The funny thing is, many of those who are complaining the loudest are the ones who were the most recent newcomers before this batch came along. "OMG, this new person is selling a DVD of images for $100!" (even though they themselves have just been educated to the point where they have stopped selling files and now sell product.)
You can almost watch the herds wander one way and then another, often following each other blindly. None of the "sheep" really know where they are headed, but there's always one who will garner enough attention to get everyone to follow them for a short period.

Now, notice how those who are established in business react. The experienced professionals go about their business in a steady manner, keeping a watchful eye on those around them. Because the tiger has his foothold in the jungle, he isn't concerned with the antics of those around him (unless it's another tiger.)
Jump into any Facebook photography group where this very thing is being discussed almost daily. The responses are nearly identical and come in chorus-like fashion.

"I can't compete with that!"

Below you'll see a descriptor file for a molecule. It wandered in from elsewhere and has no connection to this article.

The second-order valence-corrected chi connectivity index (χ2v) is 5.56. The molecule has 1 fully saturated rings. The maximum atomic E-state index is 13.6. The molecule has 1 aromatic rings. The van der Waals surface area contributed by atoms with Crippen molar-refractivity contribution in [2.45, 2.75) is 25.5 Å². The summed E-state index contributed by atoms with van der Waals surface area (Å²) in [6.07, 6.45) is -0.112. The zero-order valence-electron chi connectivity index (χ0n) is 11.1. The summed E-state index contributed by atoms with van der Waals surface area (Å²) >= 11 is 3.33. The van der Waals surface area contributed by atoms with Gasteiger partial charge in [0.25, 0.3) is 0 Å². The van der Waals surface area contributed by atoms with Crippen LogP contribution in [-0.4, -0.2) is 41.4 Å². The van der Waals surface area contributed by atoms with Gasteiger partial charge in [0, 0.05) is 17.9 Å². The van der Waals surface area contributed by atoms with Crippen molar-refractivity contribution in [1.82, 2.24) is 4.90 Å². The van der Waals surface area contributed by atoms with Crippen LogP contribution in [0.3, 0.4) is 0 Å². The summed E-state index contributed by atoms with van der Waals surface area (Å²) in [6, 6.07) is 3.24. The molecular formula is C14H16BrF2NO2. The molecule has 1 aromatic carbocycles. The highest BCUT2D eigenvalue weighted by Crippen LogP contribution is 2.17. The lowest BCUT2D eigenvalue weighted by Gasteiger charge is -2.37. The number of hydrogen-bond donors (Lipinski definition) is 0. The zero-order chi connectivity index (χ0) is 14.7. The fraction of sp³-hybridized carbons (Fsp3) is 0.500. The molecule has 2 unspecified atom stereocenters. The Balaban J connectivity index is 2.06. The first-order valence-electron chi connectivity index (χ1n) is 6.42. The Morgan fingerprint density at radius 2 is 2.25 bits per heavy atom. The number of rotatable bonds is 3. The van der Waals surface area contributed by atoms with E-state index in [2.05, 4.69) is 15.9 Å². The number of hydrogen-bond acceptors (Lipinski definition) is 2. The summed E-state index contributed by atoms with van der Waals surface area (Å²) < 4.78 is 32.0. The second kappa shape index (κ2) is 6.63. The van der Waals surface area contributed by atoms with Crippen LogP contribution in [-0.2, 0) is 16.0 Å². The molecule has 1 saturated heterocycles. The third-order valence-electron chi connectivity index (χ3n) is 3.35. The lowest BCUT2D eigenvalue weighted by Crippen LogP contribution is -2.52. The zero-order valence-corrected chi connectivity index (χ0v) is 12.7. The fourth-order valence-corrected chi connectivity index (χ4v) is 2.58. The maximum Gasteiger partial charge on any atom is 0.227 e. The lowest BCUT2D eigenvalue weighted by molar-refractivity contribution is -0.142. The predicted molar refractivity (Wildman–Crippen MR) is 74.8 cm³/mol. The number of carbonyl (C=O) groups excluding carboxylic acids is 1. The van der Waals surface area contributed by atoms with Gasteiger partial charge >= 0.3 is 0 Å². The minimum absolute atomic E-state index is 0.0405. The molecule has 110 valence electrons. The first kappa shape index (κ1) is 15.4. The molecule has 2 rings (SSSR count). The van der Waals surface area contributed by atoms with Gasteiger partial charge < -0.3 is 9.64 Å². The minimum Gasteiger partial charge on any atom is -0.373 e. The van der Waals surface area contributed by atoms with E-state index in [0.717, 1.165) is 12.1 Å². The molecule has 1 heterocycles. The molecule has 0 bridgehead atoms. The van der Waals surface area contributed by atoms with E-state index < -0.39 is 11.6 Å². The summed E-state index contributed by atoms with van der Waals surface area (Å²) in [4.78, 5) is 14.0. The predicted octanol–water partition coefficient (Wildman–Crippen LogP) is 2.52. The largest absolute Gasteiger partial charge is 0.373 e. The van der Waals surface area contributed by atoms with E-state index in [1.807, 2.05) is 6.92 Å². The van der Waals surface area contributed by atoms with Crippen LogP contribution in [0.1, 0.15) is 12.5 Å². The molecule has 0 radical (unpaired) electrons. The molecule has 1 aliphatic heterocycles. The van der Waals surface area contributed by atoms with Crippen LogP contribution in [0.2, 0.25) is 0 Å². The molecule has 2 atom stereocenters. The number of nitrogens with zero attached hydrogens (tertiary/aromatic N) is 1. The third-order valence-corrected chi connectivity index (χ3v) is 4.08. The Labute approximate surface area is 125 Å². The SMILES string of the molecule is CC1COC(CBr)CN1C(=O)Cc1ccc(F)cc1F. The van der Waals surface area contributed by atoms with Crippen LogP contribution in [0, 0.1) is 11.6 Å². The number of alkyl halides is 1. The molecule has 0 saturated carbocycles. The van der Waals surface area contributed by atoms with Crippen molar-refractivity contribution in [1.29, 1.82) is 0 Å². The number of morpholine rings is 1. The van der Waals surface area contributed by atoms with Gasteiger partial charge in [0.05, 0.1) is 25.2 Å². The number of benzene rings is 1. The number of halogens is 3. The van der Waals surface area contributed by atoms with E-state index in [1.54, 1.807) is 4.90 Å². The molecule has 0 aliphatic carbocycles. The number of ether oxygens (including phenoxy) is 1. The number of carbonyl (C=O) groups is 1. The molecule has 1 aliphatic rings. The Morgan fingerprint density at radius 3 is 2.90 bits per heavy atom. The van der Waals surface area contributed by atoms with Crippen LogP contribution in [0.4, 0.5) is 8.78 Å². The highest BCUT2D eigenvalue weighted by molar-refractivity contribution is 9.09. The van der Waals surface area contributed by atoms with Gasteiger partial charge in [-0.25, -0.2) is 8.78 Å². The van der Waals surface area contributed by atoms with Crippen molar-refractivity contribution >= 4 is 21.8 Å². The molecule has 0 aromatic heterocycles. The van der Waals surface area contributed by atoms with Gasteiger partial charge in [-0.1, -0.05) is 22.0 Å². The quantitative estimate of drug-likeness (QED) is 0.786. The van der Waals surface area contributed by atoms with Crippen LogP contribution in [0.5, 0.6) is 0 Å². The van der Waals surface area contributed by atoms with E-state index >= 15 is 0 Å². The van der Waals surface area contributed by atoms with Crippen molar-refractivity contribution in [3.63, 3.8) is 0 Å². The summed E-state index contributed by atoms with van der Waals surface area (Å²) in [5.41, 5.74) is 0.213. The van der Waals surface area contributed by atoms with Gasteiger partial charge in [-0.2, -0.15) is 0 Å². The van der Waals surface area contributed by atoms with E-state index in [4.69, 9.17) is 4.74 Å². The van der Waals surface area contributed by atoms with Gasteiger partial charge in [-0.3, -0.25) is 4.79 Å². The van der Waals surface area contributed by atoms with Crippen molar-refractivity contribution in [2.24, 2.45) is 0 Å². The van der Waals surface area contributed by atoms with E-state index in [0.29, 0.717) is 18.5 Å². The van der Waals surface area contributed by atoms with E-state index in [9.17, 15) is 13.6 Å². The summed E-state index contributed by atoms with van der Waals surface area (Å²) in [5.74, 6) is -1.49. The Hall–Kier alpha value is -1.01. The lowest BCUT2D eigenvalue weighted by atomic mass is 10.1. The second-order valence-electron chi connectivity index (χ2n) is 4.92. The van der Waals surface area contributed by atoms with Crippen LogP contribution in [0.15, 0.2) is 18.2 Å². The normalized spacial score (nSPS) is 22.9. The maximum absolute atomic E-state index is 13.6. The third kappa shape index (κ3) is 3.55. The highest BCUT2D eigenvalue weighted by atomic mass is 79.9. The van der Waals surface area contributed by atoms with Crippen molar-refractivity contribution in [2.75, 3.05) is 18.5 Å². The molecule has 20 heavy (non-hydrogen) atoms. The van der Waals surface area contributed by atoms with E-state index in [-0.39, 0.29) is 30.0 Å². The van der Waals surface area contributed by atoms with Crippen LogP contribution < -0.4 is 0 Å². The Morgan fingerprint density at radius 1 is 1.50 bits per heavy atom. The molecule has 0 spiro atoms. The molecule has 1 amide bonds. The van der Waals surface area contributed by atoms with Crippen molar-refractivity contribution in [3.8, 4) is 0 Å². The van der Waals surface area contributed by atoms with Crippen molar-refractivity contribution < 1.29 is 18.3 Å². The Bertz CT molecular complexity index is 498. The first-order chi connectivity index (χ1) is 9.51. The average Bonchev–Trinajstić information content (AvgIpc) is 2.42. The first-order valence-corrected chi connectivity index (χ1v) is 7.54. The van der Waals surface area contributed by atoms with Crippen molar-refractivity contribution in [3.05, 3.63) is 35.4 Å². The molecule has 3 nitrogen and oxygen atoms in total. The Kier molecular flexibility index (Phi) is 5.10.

"Don't they know they're losing money?"
"Should I lower my prices to match theirs?"

Then someone with experience and the voice of reason will pop in and drop a pearl. 
"People make decisions based on quality as well as price. When you put these two things together, it's called 'value'. That's what good clients really want."

Set yourself apart from the sheep of the industry. Be the tiger and take care of your business first.

Monday, June 10, 2013

Selling Only a Disk of Images is a Disservice to Your Clients - Part 2 of 2

So . . . why do photographers say that selling only a disk of images is a disservice to your clients?

As long as we're on the subject of selling a disk of digital images, let me tell you a true story.

A funny thing happened to me last December . . .

I had a colleague from another FB group hand me a session he couldn't cover because he was going to be out of town. He'd told the client that he'd photograph her family and "give her the files" for $300.